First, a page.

Stanford’s property holdings and celebrity associations drew comparisons with Wall Street financier Bernard Madoff, who was charged in December in a suspected $50 billion fraud.
Stanford was also expanding his political reach, opening a Washington lobbying office about two years ago after buying the Washington Research Group, a policy study unit of Charles Schwab & Co, in 2005.
Stanford spent $2.8 million on lobbying in 2008, according to records accessed through the Center for Responsive Politics, which tracks campaign contributions. His political action committee and employees donated about $2.4 million to parties and candidates for federal office since 1989.
Stanford has also played an increasing role in sports, including endorsement relationships with golfer Vijay Singh and soccer star Michael Owen, along with involvement in polo and expensive effort to rehabilitate West Indian cricket.
He was a sponsor of a world-class tennis tournament, the 2009 Sony Ericsson Open in Key Biscayne, Florida, in March.
The England and West Indies cricket boards suspended sponsorship talks with the Stanford group after the charges.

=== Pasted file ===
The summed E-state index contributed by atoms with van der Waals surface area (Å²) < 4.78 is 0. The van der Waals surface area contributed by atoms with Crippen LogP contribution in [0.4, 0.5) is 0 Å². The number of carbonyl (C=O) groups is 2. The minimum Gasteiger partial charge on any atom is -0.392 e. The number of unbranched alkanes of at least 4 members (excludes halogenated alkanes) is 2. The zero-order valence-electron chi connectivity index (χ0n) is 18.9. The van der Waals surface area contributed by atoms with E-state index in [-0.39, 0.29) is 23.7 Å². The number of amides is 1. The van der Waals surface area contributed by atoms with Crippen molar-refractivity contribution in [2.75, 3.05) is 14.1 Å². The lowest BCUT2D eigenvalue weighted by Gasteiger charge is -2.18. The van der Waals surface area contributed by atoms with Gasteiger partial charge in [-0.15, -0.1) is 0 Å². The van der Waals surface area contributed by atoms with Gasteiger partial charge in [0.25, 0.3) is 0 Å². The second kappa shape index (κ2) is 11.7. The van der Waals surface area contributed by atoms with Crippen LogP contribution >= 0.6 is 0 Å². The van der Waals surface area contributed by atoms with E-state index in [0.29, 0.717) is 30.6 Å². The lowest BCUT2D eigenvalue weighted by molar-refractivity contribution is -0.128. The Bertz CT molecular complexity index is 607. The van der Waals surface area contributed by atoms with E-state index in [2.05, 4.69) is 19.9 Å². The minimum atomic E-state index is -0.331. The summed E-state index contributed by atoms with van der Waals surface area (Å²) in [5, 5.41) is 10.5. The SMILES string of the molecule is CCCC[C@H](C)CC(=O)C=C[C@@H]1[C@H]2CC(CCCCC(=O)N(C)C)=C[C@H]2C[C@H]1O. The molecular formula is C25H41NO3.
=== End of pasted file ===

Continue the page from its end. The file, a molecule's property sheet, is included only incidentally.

Stanford shot to prominence in international cricket after his private Twenty20 competition in the Caribbean, and the $20 million (14 million pound) game in November between England and his own team of West Indian players.
England Cricket Board Chairman Giles Clarke said his organization may utilize get-out clauses in its deal with Stanford, and he suggested the proposed quadrangular Twenty20 series in England in May was now unlikely to happen.
The SEC said Stanford’s Antigua-based bank sold $8 billion in certificates of deposit “by promising high return rates that exceed those available through true certificates of deposits offered by traditional banks.”
Holding dual U.S.-Antiguan citizenship, Stanford lived for more than 20 years in the reef-girded island, where he owns the country’s largest newspaper, heads a local commercial bank, is the biggest private employer, its top investor and is the first American to receive a knighthood from its government.